Toxic ’forever chemicals’ found in nearly half of US drinking water – study
Nearly half – 45% – of all US tap water contains at least one of a class of toxic endocrine-disrupting chemicals known as polyfluorinated alkyl substances (PFAS), according to a report from the US Geological Survey published Wednesday.
Called “forever chemicals” because they take a very long time to break down, the substances are even more likely to be found in and near cities, with 75% of urban samples containing at least one PFAS. Just 25% of rural areas were likewise contaminated, according to the study, while contamination levels were similar between public and private water supplies.
All measured levels of PFAS compounds were found to be above the health advisory levels set by the Environmental Protection Agency.
While USGS sampled tap water drawn from 716 different kitchen sinks for the presence of 32 different PFAS, the agency acknowledged that there were over 12,000 types and many cannot be detected with existing tests – meaning the problem is likely even worse than its report suggests.
Used to make nonstick pans, fire extinguisher foam, grease-resistant food wrappings, and other common household items, PFAS have dwindled in popularity as the public has become aware of their links to chronic and deadly conditions. This awareness of the harms caused by forever chemicals arrived decades after the chemicals’ producers had learned their products were both leaching into groundwater and bio-accumulating in humans.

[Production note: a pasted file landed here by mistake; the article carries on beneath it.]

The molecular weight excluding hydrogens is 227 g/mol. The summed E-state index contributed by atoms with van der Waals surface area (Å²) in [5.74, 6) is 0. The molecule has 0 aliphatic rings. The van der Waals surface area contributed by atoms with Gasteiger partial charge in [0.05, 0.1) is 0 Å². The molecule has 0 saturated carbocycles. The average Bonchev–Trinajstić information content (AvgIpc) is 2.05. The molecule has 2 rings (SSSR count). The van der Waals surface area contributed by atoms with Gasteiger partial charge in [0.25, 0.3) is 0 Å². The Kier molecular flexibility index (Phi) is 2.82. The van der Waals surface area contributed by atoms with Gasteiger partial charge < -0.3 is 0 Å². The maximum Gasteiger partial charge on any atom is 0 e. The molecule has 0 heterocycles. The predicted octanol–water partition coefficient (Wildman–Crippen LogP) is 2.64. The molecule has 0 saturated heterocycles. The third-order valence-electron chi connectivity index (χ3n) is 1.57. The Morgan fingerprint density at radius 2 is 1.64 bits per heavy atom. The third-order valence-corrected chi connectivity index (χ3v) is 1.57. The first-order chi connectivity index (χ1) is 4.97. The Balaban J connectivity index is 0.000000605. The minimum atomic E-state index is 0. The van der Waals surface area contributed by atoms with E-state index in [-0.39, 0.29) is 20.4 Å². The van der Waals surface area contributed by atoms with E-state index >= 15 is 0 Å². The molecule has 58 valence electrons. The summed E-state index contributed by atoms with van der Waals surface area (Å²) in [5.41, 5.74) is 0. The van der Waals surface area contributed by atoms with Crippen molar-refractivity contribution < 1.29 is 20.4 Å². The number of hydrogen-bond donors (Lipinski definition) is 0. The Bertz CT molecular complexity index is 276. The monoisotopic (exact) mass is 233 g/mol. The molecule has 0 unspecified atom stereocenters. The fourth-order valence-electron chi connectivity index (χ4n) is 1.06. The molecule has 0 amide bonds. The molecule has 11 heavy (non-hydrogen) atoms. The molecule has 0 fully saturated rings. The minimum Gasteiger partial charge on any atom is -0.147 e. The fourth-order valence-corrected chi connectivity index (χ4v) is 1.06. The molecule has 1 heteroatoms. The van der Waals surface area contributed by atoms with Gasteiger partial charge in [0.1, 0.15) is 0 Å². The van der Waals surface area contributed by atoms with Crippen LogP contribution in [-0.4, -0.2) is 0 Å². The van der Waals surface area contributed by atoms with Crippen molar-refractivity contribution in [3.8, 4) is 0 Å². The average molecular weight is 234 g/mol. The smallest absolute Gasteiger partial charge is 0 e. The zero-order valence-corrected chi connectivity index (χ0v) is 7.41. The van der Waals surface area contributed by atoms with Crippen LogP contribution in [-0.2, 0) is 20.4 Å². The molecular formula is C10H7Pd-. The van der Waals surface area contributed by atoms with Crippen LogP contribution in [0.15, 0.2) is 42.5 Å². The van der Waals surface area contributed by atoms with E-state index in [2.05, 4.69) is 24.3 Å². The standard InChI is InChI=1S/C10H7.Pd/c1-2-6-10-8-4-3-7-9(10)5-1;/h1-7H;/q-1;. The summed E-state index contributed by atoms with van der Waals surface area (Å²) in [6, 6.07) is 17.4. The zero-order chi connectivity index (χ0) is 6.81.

PFAS are known to wreak medical havoc on human and animal bodies, with links to decreased fertility, developmental problems in children, cancer, high cholesterol, liver and kidney disease, and endocrine (hormone) disruption. Because they do not break down, they bio-accumulate, meaning each successive generation carries more of them in their tissues. The vast majority of Americans’ bloodstreams are contaminated by forever chemicals.
Despite the evidence, PFAS manufacturers like DuPont and 3M have categorically denied their products cause harm to people. Because these companies spend millions on lobbying Congress, initiatives to ban them, like the one that passed the House in 2021, have fallen short of becoming law, aside from a handful of exceptions in states like Maine.
In November, California sued 18 manufacturers of PFAS, alleging they had been aware their products were “toxic and harmful to human health and the environment” but opted to hide that from their customers. While 3M, Chemours, DuPont, and Corteva all reached settlements this year of $1 billion or more regarding their knowledge of the health effects of PFAS, the settlements were structured so as not to include an admission of liability. However, 3M has pledged to stop producing PFAS by the end of 2025.